World generation is the procedure by which the in game landscape is generated. In short: a number of settings, editable at the start of a new world, define what that world will look like. This can dramatically alter gameplay — a new player is advised to start with the default settings before deciding to change their world.
- 1 Map generation presets
- 2 Manual configuration
- 3 Mechanics
- 4 History
Map generation presets
A preset may be chosen in the top left dropdown instead of manually configuring the generation.
Normal settings. The recommended way to play Factorio.
All sliders are set to the center position. Map height and width is unlimited, peaceful mode is disabled.
All other settings are set to their defaults:
|Maximum expansion distance||7||Time factor||40|
|Minimum group size||5||Destroy factor||200|
|Maximum group size||20||Pollution factor||9|
|Minimum cooldown (Minutes)||4|
|Maximum cooldown (Minutes)||60|
|Absorption modifier||100%||Technology difficulty||Normal|
|Attack cost modifier||100%||Technology price multiplier||1|
|Minimum damage to trees||60||Research queue availability||After the game is finished|
|Absorbed per damaged tree||10|
Resources patches have a larger richness, so you don't have to expand far.
Difference from default: Resources have 200% richness instead of 100%.
Recipes and technologies are more expensive.
Difference from default: Expensive recipes and technology, technology price multiplier 4.
Biters are more dangerous and evolve faster.
Difference from default: 200% enemy base frequency and 200% enemy base size, 75% starting area size, enemy evolution time factor is set to 200, pollution factor is set to 12. The pollution absorption modifier is set to 50% instead of 100%, same goes for the attack cost modifier.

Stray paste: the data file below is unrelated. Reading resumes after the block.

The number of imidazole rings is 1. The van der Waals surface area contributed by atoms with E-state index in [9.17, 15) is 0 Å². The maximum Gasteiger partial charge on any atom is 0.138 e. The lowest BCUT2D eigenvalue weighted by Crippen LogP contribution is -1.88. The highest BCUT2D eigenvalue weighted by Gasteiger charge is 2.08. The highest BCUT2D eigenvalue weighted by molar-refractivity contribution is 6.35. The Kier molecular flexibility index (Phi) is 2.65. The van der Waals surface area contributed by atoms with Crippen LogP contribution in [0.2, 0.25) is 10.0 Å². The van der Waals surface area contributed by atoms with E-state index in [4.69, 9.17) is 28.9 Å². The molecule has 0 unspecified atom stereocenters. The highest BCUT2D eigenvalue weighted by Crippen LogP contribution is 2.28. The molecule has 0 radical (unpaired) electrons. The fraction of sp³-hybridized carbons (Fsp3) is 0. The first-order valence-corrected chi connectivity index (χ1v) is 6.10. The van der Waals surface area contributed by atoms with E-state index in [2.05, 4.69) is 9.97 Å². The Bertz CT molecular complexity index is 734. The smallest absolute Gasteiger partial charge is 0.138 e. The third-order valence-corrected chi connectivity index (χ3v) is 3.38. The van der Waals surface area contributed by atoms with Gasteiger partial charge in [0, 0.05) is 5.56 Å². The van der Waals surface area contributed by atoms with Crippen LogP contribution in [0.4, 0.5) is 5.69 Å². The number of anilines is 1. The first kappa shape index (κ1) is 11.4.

Death world marathon
Recipes and technologies are expensive and biters are dangerous and plentiful. Only select this if you are a Factorio veteran.
Combines "Marathon" and "Death world" with some additional changes: Enemy evolution time factor is set to 150, pollution factor is set to 10. Attack cost modifier is set to 80% instead of 100% (50% for death world).
Resource patches are large and spread far apart, to encourage train systems. Biters won't create any new bases or re-expand into cleared territory.
Difference from default: All resources are set to 33% frequency and 300% size. Water is set to 200% scale and 150% coverage. The evolution time factor is set to 20 from 40 and enemy expansion is disabled.
The map height is limited to only 128 tiles, which introduces a range of challenges and interesting situations.
Difference from default: Map height is limited to 128. All resources are set to 300% frequency, 50% size and 200% richness. Water is set to 25% coverage and size. Starting area size is increased to 300%.
A large island in an endless ocean.
Difference from default: Terrain map type is set to island.
It is possible experiment with different settings by opening the map preview, changing the settings and observing their effects. This makes it possible to directly observe what exactly particular settings modify in the world, beyond the textual descriptions provided on this page.
The seed is the starting value for the random number generator that Factorio uses for generating the world based on the generation settings. This means that even with the same generation settings, the world can look very different depending on the seed.
All resources and terrain features can be disabled by unchecking the checkbox in front of them.
Frequency determines the number of resource patches in a given area. It does not affect resource patch size or richness. A setting of 200% frequency that means roughly double the patches can be found in a given area.
The size setting adjusts the size of the resource patches. Setting the slider to 200% means the surface area of the patch is doubled.
Richness defines the yield of every ore tile and every oil field. If richness is set to 200%, each ore tile and oil field contains about double the amount of ore/oil. Outside of this, resource patch richness increases by distance.